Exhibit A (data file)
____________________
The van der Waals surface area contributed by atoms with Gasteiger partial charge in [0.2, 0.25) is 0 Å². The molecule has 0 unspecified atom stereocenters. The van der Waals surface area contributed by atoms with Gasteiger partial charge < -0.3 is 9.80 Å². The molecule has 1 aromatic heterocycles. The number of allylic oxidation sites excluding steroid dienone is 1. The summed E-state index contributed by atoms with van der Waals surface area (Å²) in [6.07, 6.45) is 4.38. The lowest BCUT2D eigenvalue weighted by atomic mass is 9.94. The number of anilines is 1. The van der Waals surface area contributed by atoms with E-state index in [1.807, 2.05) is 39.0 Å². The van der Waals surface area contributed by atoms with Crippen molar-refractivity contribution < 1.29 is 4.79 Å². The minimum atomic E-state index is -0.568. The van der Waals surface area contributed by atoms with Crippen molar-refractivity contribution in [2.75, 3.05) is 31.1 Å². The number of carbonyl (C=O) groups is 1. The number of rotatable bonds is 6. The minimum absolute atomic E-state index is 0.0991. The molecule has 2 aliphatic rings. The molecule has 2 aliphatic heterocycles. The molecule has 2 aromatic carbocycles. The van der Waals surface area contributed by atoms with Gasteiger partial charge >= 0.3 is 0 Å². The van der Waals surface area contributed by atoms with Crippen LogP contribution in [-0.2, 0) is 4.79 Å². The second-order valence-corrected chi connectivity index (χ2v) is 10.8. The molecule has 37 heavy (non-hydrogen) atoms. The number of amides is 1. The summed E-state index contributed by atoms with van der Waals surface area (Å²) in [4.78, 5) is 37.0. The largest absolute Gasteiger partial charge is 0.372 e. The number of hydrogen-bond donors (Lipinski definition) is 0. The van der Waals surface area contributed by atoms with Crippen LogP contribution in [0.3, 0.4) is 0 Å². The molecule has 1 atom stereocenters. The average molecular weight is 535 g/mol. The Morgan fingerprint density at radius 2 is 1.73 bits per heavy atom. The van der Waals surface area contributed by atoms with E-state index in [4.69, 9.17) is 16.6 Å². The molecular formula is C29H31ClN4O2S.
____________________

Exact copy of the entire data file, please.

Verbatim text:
The van der Waals surface area contributed by atoms with Gasteiger partial charge in [0.2, 0.25) is 0 Å². The molecule has 0 unspecified atom stereocenters. The van der Waals surface area contributed by atoms with Gasteiger partial charge < -0.3 is 9.80 Å². The molecule has 1 aromatic heterocycles. The number of allylic oxidation sites excluding steroid dienone is 1. The summed E-state index contributed by atoms with van der Waals surface area (Å²) in [6.07, 6.45) is 4.38. The lowest BCUT2D eigenvalue weighted by atomic mass is 9.94. The number of anilines is 1. The van der Waals surface area contributed by atoms with E-state index in [1.807, 2.05) is 39.0 Å². The van der Waals surface area contributed by atoms with Crippen molar-refractivity contribution < 1.29 is 4.79 Å². The minimum atomic E-state index is -0.568. The van der Waals surface area contributed by atoms with Crippen molar-refractivity contribution in [2.75, 3.05) is 31.1 Å². The number of carbonyl (C=O) groups is 1. The number of rotatable bonds is 6. The minimum absolute atomic E-state index is 0.0991. The molecule has 2 aliphatic rings. The molecule has 2 aliphatic heterocycles. The molecule has 2 aromatic carbocycles. The van der Waals surface area contributed by atoms with Gasteiger partial charge >= 0.3 is 0 Å². The van der Waals surface area contributed by atoms with Crippen LogP contribution in [-0.2, 0) is 4.79 Å². The second-order valence-corrected chi connectivity index (χ2v) is 10.8. The molecule has 37 heavy (non-hydrogen) atoms. The number of amides is 1. The summed E-state index contributed by atoms with van der Waals surface area (Å²) in [4.78, 5) is 37.0. The largest absolute Gasteiger partial charge is 0.372 e. The number of hydrogen-bond donors (Lipinski definition) is 0. The van der Waals surface area contributed by atoms with Crippen LogP contribution in [0.3, 0.4) is 0 Å². The molecule has 1 atom stereocenters. The average molecular weight is 535 g/mol. The Morgan fingerprint density at radius 2 is 1.73 bits per heavy atom. The van der Waals surface area contributed by atoms with E-state index in [4.69, 9.17) is 16.6 Å². The molecular formula is C29H31ClN4O2S.